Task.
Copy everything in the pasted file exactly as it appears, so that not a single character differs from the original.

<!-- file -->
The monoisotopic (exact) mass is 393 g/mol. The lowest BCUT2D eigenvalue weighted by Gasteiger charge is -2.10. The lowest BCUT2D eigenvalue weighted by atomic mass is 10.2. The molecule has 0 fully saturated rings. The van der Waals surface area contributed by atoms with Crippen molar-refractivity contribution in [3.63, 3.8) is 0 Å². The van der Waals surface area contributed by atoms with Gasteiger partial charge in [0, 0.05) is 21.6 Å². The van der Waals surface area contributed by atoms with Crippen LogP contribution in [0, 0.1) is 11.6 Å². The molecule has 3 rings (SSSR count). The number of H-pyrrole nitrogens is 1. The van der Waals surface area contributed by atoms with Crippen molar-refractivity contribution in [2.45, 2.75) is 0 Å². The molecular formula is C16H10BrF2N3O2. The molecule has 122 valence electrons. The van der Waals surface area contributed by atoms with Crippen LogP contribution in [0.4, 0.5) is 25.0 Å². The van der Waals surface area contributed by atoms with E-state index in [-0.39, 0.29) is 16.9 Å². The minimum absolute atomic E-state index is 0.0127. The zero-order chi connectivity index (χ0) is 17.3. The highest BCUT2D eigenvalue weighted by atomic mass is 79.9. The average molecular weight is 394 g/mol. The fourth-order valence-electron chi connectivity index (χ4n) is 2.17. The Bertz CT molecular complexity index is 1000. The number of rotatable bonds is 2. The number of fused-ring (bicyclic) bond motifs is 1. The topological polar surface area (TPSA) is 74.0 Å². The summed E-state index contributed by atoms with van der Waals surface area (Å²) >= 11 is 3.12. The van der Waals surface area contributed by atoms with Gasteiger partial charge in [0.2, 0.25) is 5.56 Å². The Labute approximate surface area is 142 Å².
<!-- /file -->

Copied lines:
The monoisotopic (exact) mass is 393 g/mol. The lowest BCUT2D eigenvalue weighted by Gasteiger charge is -2.10. The lowest BCUT2D eigenvalue weighted by atomic mass is 10.2. The molecule has 0 fully saturated rings. The van der Waals surface area contributed by atoms with Crippen molar-refractivity contribution in [3.63, 3.8) is 0 Å². The van der Waals surface area contributed by atoms with Gasteiger partial charge in [0, 0.05) is 21.6 Å². The van der Waals surface area contributed by atoms with Crippen LogP contribution in [0, 0.1) is 11.6 Å². The molecule has 3 rings (SSSR count). The number of H-pyrrole nitrogens is 1. The van der Waals surface area contributed by atoms with Crippen molar-refractivity contribution in [2.45, 2.75) is 0 Å². The molecular formula is C16H10BrF2N3O2. The molecule has 122 valence electrons. The van der Waals surface area contributed by atoms with Crippen LogP contribution in [0.4, 0.5) is 25.0 Å². The van der Waals surface area contributed by atoms with E-state index in [-0.39, 0.29) is 16.9 Å². The minimum absolute atomic E-state index is 0.0127. The zero-order chi connectivity index (χ0) is 17.3. The highest BCUT2D eigenvalue weighted by atomic mass is 79.9. The average molecular weight is 394 g/mol. The fourth-order valence-electron chi connectivity index (χ4n) is 2.17. The Bertz CT molecular complexity index is 1000. The number of rotatable bonds is 2. The number of fused-ring (bicyclic) bond motifs is 1. The topological polar surface area (TPSA) is 74.0 Å². The summed E-state index contributed by atoms with van der Waals surface area (Å²) >= 11 is 3.12. The van der Waals surface area contributed by atoms with Gasteiger partial charge in [0.2, 0.25) is 5.56 Å². The Labute approximate surface area is 142 Å².